How (Not) to Present with PowerPoint

You know, I’ve seen some terrible PowerPoint presentions in my time.  You’ve probably seen lots of poor presentations as well – in fact the vast majority of business people probably have.

So why is it that with so much experience of bad PowerPoint presentations so many people still present as if they are there simply to run through someone elses badly composed PowerPoint slides?

Might it be that having seen so many bad presentations, many just think that these “terrible presentations” are simply a fact of business life and something that presenters are expected to produce and the rest of us endure!

Anyway, I dont have all the answers and it’s now late on Friday night – it’s been a long week … so a more light hearted look at PowerPoint is called for.

“Good Evening PowerPointers”

I said Good Evening PowerPointers!

(a response at last)

Thank You … at least you’re not all fully asleep yet

Dont worry …

You will be by the end because its now PowerPoint time!

Welcome to The PowerPoint Comedy Show

Firstly, my thanks to Max Atkinson for pointing out this YouTube video to me on his blog.  (I was looking for some video examples of bad PowerPoint.)

Thanks also to the Presenter / Comedian – Don McMillan (http://twitter.com/donmcmillan) for what is certainly one of the most entertaining presentations using PowerPoint badly that I have seen!

And here’s some of the points that Don was making …

1. Powerpoint slides are your prompts

When composing your powerpoint slides, remember that they are there for your benefit only.  Forget about the audience.

The PowerPoint slides are great prompts for what you have to say, so include as much of your presentation text as you want on them.  In fact, if you have any difficulty remembering what you want to say, then put every word of your speech on them – just to be on the safe side. That way, you can ensure that you wont forget anything on the day!

2. Have lots and lots of bullet points

  • Bullet
  • points
  • are
  • there
  • for
  • a
  • purpose

- so use them and use lots of them especially if you want to kill off your audience before they can ask any questions!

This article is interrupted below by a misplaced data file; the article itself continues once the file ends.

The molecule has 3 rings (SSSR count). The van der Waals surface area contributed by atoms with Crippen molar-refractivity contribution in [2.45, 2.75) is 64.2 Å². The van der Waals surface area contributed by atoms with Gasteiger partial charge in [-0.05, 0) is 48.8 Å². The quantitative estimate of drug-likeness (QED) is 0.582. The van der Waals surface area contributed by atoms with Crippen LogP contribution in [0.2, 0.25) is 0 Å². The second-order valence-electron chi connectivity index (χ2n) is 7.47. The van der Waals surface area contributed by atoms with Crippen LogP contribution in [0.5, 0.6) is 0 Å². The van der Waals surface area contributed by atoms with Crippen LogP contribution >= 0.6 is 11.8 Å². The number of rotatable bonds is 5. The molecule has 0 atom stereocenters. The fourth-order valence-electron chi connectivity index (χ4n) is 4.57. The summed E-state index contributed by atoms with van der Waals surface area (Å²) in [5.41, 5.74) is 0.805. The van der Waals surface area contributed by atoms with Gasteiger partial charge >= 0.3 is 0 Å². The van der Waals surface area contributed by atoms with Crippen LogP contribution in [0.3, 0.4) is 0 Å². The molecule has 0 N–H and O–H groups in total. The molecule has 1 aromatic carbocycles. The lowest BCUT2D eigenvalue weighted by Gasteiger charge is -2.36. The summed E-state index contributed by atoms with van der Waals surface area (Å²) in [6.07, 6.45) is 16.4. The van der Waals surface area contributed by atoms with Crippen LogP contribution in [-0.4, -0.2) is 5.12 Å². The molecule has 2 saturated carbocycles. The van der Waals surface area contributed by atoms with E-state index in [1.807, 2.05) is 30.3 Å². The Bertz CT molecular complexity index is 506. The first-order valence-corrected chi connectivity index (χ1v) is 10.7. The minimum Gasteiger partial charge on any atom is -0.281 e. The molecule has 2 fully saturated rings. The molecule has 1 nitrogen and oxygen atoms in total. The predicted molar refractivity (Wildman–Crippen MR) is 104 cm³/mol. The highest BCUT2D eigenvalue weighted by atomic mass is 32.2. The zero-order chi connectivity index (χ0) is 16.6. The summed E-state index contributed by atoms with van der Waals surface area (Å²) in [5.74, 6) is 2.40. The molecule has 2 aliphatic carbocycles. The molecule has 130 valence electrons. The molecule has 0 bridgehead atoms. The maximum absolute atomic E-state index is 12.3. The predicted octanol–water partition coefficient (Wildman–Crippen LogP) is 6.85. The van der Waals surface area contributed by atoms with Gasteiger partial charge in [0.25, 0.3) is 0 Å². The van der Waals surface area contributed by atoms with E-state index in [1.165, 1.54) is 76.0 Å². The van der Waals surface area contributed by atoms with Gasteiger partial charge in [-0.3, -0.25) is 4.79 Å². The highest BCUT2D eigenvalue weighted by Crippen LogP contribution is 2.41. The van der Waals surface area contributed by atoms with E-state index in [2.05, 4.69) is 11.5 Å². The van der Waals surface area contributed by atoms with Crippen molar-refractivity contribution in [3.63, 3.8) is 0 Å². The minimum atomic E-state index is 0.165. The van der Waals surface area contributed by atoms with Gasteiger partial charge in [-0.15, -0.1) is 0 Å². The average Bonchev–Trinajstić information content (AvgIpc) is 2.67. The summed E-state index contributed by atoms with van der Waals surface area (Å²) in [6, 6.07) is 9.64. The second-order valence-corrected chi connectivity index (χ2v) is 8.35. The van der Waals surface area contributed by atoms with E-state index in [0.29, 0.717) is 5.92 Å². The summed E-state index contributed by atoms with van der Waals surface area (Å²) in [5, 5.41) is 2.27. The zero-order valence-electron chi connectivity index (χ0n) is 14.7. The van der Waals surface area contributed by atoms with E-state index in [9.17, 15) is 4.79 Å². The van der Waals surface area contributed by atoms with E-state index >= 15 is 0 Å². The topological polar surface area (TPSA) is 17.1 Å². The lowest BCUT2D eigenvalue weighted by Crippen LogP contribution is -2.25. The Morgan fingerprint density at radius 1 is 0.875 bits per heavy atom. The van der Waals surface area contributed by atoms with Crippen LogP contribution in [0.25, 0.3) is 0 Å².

3. Use the most outrageous colour schemes

Dont be grey add some real colour especially

those that can hardly be seen.

Its much better that way!

4. The more slides the better

Remember quality is inversly proportional to quantity.

So if you’ve nothing of any quality to say just make sure you use as many slides as possible.

5. Cram in as much information as possible

Confuse them … leave nothing out … and make sure that nobody (even yourself) can really understand the slides.

That way nobody is going to be stupid enough to ask you any questions … are they!

6. Animate everything you can

PowerPoint has lots of crazy animations that you can use to confuse your audience even more – so remember to use them.

And dont use them sparingly!

7. Choose your fonts to reflect your personality

Remember the types of fonts you use say a lot about you.

So express yourself liberally – use as many different fonts as possible!

Suffering from PowerPoint fatigue by now?

You should be!

Then why not spend a few more minutes listening to Doctor Don our PowerPoint therapist?

One final PowerPoint

Remember to tell the audience that you’ve finished

When you come to the end of your presentation and are just about to put up your 100th slide, your audience (if they are still in the room) are probably asleep.

So you need to be kind to them. And from a health and safety perspective its very important that you dont just leave the room with the audience still asleep in the darkness.

So turn up the volume as far as it will go for your final slide transition.  And remember to use the machine gun letter by letter display feature for your final bullet point .. to tell everybody that The End Has Arrived.  And if that doesn’t wake all of them up nothing will.

Then remember to put on the lights and leave quickly.

Got more examples of PowerPoint Comedy?

or just bad PowerPoint Presentations?

Then let us know in the Reply box below and I’ll try and include the best in some future articles.

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20 Responses to “How (Not) to Present with PowerPoint”



  • Todd I. Stark:

    This is a wonderful site, thanks for setting it up. Just two thoughts upon hearing Don’s presentation:

    1. I found the comedy routine style very distracting from the points he was making. I certainly like the humor in it, but the audience reactions, blitzkrieg pacing, etc., seems to discourage thinking about what he is saying. I think that’s a negative for meaningful presentations. In business, we aren’t propagandists, we don’t just want people to enjoy the show and mindlessly take action on an emotional high, we also want them to think more deeply about the content. I got some value from Don’s routine in spite of its style more than because of it. The exaggerated examples were the best part for me.